"The time is always right to do what is right" - Martin Luther King Jr

"To give victory to the right, not bloody bullets, but peaceful ballots only, are necessary" - Abraham Lincoln

Stay tuned for updates :) Hopefully I shall have something more cheerful to write about... and if not there's always my ranting... Ps- I have just moved to my honey's place, and because I am always lousy with moving, I have only brought along ONE pair of shoes and ONE bag...and I have managed to sail through a week without bothering about it. I always knew I wasn't such a diva! :D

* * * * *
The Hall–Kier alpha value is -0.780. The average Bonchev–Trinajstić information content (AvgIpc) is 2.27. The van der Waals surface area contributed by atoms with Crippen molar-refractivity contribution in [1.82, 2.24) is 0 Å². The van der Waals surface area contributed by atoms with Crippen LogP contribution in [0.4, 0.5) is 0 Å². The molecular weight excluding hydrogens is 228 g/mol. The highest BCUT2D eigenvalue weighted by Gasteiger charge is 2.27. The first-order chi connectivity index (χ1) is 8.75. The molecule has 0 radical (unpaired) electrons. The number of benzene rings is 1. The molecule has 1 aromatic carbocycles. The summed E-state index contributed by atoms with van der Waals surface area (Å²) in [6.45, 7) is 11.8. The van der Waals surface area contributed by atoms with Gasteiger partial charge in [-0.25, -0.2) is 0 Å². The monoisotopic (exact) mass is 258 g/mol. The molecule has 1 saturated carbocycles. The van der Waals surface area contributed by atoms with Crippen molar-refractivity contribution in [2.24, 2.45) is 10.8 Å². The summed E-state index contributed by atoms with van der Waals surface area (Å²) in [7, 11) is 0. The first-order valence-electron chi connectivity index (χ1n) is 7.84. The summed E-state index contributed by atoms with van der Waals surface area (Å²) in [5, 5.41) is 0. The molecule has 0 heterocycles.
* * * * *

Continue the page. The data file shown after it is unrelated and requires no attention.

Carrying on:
Thursday, February 9, 2012

Good going, mutinous traitors!

I guess you are all very proud of yourselves today, you in your shiny shoes and polished shields and bloodsoaked batons and uniforms stained with the blood of innocent, unarmed civilians.

Yes I am talking to you, traitors to this beloved country, to this longsuffering people, to the constitution which (ah the hypocrisy) you claimed to defend when you sided with the conspirators of this mutiny , the principles and ideals of democracy which the people had fought, bled and died for, and even basic humanity and decency.